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Double-Cross the Boss

Double-Cross the Boss

Your boss’s corner office and sweet Cadillac makes your cube and bicycle look mighty sad. Instead of starting a new job or climbing up the corporate ladder rung by endless rung, you could change your tack and step on a few backs to vault to the top. A columnist on Forbes.com describes (hypothetically, of course) how to trip up your boss in order to steal his job.

• Charm the boss. If you succeed at being the picture-perfect employee, you’ll gain trust and appear indispensable.
• Build a coalition. Become chummy with your boss’s boss by taking an interest in her life and chatting it up in the hallways.
• Set the trap. Your boss will eventually have to give a presentation or have a high-profile assignment. Strike now by withholding a key piece of information, then swoop in at the last minute to save the day. The higher-ups will already have favorable opinions of you after you bought them lunch or listened to them ramble about their child’s latest soccer match and then bam! The job is yours.

She goes on to say this behavior is extremely risky, and if you’re caught sabotaging, you’ll probably end up without any job. Your best bet is to research the company and its competitors and be the problem-solver, not the problem-starter. Finding a mentor or taking a genuine interest in the lives of your coworkers will likely pay off far better than being Mr. Sneaky McGee around the boardroom. Sounds like sage advice to us!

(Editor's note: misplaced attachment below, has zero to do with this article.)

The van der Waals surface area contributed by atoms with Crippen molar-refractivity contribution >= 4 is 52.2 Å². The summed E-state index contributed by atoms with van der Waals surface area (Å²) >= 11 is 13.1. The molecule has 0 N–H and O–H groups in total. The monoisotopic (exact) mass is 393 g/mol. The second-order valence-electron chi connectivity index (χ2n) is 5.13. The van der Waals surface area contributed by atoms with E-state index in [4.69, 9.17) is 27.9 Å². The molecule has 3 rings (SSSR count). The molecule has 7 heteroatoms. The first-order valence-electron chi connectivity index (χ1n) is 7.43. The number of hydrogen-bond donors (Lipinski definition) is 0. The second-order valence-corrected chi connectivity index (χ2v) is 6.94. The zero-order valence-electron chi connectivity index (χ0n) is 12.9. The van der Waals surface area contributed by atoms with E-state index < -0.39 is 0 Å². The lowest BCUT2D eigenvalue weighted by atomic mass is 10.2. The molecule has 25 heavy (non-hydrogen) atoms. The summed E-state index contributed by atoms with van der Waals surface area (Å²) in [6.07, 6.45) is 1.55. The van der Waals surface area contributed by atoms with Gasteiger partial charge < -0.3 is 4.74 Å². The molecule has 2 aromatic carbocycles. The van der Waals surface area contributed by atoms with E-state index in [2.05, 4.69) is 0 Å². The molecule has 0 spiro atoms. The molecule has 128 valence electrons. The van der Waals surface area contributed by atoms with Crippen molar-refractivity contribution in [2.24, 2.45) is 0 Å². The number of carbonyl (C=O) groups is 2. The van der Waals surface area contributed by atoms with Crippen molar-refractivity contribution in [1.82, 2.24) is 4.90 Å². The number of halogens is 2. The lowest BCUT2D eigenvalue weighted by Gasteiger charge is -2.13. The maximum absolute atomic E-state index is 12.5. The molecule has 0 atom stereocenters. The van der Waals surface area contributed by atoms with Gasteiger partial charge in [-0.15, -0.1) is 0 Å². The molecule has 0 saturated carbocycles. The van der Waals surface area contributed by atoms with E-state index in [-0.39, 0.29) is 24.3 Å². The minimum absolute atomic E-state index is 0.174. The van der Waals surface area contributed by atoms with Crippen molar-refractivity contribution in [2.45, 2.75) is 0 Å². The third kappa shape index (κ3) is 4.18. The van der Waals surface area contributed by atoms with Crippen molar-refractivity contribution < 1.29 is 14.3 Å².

Have you ever gone behind your boss’s back? Do you think manipulating and scheming are always off-limits, or has this crazy mixed-up economy given you an “every man for himself” philosophy? [Forbes.com]

Posted: 10/9/08
cobber

Being a helpful problem-solver is the part that sounds decent to me.

  • By cobber
  • on 10/13/08 9:19 AM EST
cobber

Being a helpful problem-solver is the part that sounds decent to me.

  • By cobber
  • on 10/13/08 9:19 AM EST
Eva1873

If you read the actual article, you'll see that the author was making a point about the behavior we see a lot in corporate America, and that there are ways to get ahead without resorting to those tactics.

  • By Eva1873
  • on 10/10/08 9:27 AM EST
LauraLee311

I hope that article was joking--those are terrible pieces of advice! Work hard, be nice and always being willing to learn and ask questions.